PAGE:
Colonial Literature – Puritan Beginnings – Smith, Bradford, & Morton
Of the Revells of New Canaan.
The Inhabitants of Pasonagessit, (having translated the name of their habitation from that ancient Salvage name to Ma-re Mount, and being resolved to have the new name confirmed for a memorial to after ages,) did devise amongst themselves to have it performed in a solemne manner, with Revels and merriment after the old English custome; [they] prepared to sett up a Maypole upon the festivall day of Philip and Iacob, and therefore brewed a barrell of excellent beare and provided a case of bottles, to be spent, with other good cheare, for all commers of that day. And because they would have it in a compleat forme, they had prepared a song fitting to the time and present occasion. And upon Mayday they brought the Maypole to the place appointed, with drumes, gunnes, pistols and other fitting instruments, for that purpose; and there erected it with the help of Salvages, that came thether of purpose to see the manner of our Revels. A goodly pine tree of 80. foote longe was reared up, with a peare of buckshorns nayled one somewhat neare unto the top of it: where it stood, as a faire sea marke for directions how to finde out the way to mine Hoste of Ma-re Mount.
And because it should more fully appeare to what end it was placed there, they had a poem in readines made, which was fixed to the Maypole, to shew the new name confirmed upon that plantation; which, allthough it were made according to the occurrents of the time, it, being Enigmattically composed, pusselled the Seperatists most pittifully to expound it, which, (for the better information of the reader,) I have here inserted.
The setting up of this Maypole was a lamentable spectacle to the precise seperatists, that lived at new Plimmouth. They termed it an Idoll; yea, they called it the Calfe of Horeb, and stood at defiance with the place, naming it Mount Dagon; threatning to make it a woefull mount and not a merry mount.
The Riddle, for want of Oedipus, they could not expound; onely they made some explication of part of it, and sayd it was meant by Sampson Iob, the carpenter of the shipp that brought over a woman to her husband, that had bin there longe before and thrived so well that hee sent for her and her children to come to him; where shortly after hee died: having no reason, but because of the sound of those two words; when as, (the truth is,) the man they applyed it to was altogether unknowne to the Author.
There was likewise a merry song made, which, (to make their Revells more fashionable,) was sung with a Corus, every man bearing his part; which they performed in a daunce, hand in hand about the Maypole, whiles one of the Company sung and filled out the good liquor, like gammedes and Iupiter.
This harmeles mirth made by younge men, (that lived in hope to have wifes brought over to them, that would save them a laboure to make a voyage to fetch any over,) was much distasted of the precise Seperatists, that keepe much a doe about the tyth of Muit and Cummin, troubling their braines more then reason would require about things that are indifferent: and from that time sought occasion against my honest Host of Ma-re Mount, to overthrow his ondertakings and to destroy his plantation quite and cleane. But because they presumed with their imaginary gifts, (which they have out of Phaos box,) they could expound hidden misteries, to convince them of blindnes, as well in this as in other matters of more consequence, I will illustrate the poem, according to the true intent of the authors of these Revells, so much distasted by those Moles.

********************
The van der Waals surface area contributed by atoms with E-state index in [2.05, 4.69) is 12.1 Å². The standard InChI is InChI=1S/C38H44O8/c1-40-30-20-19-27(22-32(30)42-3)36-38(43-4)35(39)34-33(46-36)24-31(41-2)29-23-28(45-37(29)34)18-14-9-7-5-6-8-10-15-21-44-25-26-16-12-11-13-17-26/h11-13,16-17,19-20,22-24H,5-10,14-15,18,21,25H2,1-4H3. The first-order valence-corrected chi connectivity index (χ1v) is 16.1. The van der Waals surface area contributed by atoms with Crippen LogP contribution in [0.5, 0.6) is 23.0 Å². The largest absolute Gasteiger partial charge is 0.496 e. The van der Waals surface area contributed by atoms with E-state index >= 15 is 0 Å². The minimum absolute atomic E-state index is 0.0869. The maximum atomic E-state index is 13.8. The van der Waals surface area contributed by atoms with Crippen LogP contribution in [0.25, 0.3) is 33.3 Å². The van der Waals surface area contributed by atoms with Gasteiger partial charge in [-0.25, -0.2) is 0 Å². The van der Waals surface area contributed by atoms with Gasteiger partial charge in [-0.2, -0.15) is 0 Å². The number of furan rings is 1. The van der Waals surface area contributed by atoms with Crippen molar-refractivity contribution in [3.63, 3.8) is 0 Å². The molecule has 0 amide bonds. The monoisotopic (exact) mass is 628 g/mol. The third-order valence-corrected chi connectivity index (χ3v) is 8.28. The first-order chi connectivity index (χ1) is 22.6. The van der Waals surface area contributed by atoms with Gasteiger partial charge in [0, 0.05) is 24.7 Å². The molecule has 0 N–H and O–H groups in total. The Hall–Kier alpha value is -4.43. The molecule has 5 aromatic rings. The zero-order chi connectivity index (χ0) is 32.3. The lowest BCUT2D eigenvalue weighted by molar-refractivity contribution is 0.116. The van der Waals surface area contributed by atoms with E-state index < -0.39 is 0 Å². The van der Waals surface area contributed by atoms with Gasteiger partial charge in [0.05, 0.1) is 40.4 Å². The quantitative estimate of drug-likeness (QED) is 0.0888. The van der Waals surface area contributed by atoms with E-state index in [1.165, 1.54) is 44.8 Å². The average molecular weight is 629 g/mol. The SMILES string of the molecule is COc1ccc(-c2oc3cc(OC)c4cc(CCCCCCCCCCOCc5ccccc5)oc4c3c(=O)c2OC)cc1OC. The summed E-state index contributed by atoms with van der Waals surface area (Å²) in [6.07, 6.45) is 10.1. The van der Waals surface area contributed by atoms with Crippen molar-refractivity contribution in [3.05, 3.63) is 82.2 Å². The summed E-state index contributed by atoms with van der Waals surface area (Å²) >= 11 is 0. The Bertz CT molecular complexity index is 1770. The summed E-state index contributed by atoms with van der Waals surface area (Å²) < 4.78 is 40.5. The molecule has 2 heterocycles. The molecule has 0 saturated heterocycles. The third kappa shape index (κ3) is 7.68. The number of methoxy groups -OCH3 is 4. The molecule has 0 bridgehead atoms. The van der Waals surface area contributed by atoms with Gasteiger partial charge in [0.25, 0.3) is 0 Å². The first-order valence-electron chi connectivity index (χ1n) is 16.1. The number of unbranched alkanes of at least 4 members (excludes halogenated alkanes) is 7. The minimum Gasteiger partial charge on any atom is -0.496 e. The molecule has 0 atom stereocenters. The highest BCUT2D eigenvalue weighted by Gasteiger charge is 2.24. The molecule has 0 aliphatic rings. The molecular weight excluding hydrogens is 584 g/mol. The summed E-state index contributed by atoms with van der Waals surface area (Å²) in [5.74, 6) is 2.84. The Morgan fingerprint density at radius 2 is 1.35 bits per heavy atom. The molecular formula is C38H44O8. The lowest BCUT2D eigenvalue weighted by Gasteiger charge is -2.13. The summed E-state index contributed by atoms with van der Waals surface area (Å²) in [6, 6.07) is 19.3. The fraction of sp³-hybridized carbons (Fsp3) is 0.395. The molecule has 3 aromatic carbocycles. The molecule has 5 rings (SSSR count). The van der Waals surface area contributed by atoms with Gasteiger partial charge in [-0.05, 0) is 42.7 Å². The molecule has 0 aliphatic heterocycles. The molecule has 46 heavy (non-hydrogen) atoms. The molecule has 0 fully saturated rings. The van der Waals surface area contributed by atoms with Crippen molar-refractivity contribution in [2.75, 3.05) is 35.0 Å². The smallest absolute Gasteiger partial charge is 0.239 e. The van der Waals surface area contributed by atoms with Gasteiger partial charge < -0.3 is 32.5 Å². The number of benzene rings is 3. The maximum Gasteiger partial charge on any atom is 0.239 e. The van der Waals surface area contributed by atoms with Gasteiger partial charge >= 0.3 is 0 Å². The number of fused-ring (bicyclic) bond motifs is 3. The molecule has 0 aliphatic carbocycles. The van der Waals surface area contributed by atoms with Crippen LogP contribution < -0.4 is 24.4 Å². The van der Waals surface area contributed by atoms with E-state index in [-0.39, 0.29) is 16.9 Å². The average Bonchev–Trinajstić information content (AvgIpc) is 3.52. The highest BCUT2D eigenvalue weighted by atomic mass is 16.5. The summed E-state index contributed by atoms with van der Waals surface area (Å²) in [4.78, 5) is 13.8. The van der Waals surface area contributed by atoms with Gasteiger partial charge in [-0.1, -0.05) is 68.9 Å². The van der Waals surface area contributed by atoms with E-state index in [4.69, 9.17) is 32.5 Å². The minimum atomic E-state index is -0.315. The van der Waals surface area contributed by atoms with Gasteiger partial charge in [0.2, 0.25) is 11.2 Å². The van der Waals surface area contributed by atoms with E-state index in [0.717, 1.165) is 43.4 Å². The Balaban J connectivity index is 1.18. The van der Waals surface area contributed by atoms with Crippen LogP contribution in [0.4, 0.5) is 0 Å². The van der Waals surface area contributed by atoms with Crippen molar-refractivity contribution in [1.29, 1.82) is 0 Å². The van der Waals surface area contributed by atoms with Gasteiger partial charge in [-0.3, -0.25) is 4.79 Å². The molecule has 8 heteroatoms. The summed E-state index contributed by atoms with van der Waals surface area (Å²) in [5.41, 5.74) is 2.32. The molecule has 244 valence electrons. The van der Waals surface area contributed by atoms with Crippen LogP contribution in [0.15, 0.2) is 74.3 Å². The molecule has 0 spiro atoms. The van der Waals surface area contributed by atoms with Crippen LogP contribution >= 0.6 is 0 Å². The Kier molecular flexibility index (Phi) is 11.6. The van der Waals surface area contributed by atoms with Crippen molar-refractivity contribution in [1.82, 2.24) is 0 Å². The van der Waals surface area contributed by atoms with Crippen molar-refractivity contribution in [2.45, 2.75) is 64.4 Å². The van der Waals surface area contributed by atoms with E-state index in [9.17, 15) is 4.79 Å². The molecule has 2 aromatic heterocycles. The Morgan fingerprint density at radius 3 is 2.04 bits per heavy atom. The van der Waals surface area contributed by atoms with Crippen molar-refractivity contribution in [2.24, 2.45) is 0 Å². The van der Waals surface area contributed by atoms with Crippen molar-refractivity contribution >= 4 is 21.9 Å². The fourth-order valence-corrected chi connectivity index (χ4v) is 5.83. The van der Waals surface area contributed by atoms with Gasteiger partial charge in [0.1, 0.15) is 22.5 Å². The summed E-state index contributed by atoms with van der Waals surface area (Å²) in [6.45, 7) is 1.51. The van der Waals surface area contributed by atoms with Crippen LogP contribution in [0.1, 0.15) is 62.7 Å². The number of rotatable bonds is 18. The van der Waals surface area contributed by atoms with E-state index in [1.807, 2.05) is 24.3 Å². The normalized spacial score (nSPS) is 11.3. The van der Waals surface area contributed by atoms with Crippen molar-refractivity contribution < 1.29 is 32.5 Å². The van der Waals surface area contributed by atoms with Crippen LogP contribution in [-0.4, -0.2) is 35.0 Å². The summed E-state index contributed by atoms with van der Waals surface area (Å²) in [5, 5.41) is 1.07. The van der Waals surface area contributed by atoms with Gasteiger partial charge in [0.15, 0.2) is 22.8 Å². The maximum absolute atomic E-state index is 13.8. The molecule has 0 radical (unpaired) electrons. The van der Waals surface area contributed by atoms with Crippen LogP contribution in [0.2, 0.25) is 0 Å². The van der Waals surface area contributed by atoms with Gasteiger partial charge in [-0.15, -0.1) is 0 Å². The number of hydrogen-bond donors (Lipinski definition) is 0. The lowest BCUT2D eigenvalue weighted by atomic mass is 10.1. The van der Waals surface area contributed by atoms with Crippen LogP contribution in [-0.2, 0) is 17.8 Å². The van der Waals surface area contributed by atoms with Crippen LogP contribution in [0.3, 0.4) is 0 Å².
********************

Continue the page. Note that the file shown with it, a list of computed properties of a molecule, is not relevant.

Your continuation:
Oedipus is generally receaved for the absolute reader of riddles, who is invoaked: Silla and Caribdis are two dangerous places for seamen to incounter, neere unto Vennice; and have bin by poets formerly resembled to man and wife. The like licence the author challenged for a paire of his nomination, the one lamenting for the losse of the other as Niobe for her children. Amphitrite is an arme of the Sea, by which the newes was carried up and downe of a rich widow, now to be tane up or laid downe. By Triton is the fame spread that caused the Suters to muster, (as it had bin to Penellope of Greece;) and, the Coast lying circuler, all our passage to and froe is made more convenient by Sea then Land. Many aimed at this marke; but hee that played Proteus best and could comply with her humor must be the man that would carry her; and hee had need have Sampsons strenght to deale with a Dallila, and as much patience as Iob that should come there, for a thing that I did observe in the life-time of the former.
But marriage and hanging, (they say,) comes by desteny and Scogans choise tis better [than] none at all. Hee that playd Proteus, (with the helpe of Priapus,) put their noses out of joynt, as the Proverbe is.
And this the whole company of the Revellers at Ma-re Mount knew to be the true sence and exposition of the riddle that was fixed to the Maypole, which the Seperatists were at defiance with. Some of them affirmed that the first institution thereof was in memory of a whore; not knowing that it was a Trophe erected at first in honor of Maja, the Lady of learning which they despise, vilifying the two universities with uncivile termes, accounting what is there obtained by studdy is but unnecessary learning; not considering that learninge does inable mens mindes to converse with eliments of a higher nature then is to be found within the habitation of the Mole.
Source: Project Gutenberg: The New English Canaan of Thomas Morton with Introductory Matter and Notes, by Thomas Morton and Charles Francis Adams https://www.gutenberg.org/files/54162/54162-h/54162-h.htm